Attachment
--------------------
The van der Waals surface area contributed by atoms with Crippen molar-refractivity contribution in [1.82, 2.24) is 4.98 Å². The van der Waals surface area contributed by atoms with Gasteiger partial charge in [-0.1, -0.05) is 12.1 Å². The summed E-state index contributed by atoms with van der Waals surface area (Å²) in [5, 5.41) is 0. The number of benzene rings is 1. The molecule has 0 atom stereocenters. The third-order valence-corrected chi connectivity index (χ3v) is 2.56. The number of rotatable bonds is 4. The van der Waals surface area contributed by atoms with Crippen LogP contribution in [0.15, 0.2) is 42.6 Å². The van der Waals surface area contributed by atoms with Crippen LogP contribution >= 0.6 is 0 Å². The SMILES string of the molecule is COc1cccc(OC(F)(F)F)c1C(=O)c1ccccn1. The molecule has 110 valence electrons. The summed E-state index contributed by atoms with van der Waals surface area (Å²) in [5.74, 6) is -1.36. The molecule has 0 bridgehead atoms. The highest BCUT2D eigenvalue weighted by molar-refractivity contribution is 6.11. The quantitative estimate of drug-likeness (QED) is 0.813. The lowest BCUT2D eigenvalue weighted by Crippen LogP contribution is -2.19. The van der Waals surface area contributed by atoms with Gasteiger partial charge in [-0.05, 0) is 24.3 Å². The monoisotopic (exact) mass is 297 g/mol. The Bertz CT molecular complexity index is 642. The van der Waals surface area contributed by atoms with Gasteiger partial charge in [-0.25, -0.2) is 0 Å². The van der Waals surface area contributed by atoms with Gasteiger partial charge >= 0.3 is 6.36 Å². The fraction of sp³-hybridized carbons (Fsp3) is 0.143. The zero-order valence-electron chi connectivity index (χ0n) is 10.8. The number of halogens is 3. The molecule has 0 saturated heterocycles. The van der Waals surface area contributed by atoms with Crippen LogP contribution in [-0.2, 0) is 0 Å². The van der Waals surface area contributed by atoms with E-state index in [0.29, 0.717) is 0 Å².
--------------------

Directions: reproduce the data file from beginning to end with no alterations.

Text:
The van der Waals surface area contributed by atoms with Crippen molar-refractivity contribution in [1.82, 2.24) is 4.98 Å². The van der Waals surface area contributed by atoms with Gasteiger partial charge in [-0.1, -0.05) is 12.1 Å². The summed E-state index contributed by atoms with van der Waals surface area (Å²) in [5, 5.41) is 0. The number of benzene rings is 1. The molecule has 0 atom stereocenters. The third-order valence-corrected chi connectivity index (χ3v) is 2.56. The number of rotatable bonds is 4. The van der Waals surface area contributed by atoms with Crippen LogP contribution in [0.15, 0.2) is 42.6 Å². The van der Waals surface area contributed by atoms with Crippen LogP contribution >= 0.6 is 0 Å². The SMILES string of the molecule is COc1cccc(OC(F)(F)F)c1C(=O)c1ccccn1. The molecule has 110 valence electrons. The summed E-state index contributed by atoms with van der Waals surface area (Å²) in [5.74, 6) is -1.36. The molecule has 0 bridgehead atoms. The highest BCUT2D eigenvalue weighted by molar-refractivity contribution is 6.11. The quantitative estimate of drug-likeness (QED) is 0.813. The lowest BCUT2D eigenvalue weighted by Crippen LogP contribution is -2.19. The van der Waals surface area contributed by atoms with Gasteiger partial charge in [-0.05, 0) is 24.3 Å². The monoisotopic (exact) mass is 297 g/mol. The Bertz CT molecular complexity index is 642. The van der Waals surface area contributed by atoms with Gasteiger partial charge in [-0.25, -0.2) is 0 Å². The van der Waals surface area contributed by atoms with Gasteiger partial charge >= 0.3 is 6.36 Å². The fraction of sp³-hybridized carbons (Fsp3) is 0.143. The zero-order valence-electron chi connectivity index (χ0n) is 10.8. The number of halogens is 3. The molecule has 0 saturated heterocycles. The van der Waals surface area contributed by atoms with Crippen LogP contribution in [-0.2, 0) is 0 Å². The van der Waals surface area contributed by atoms with E-state index in [0.29, 0.717) is 0 Å².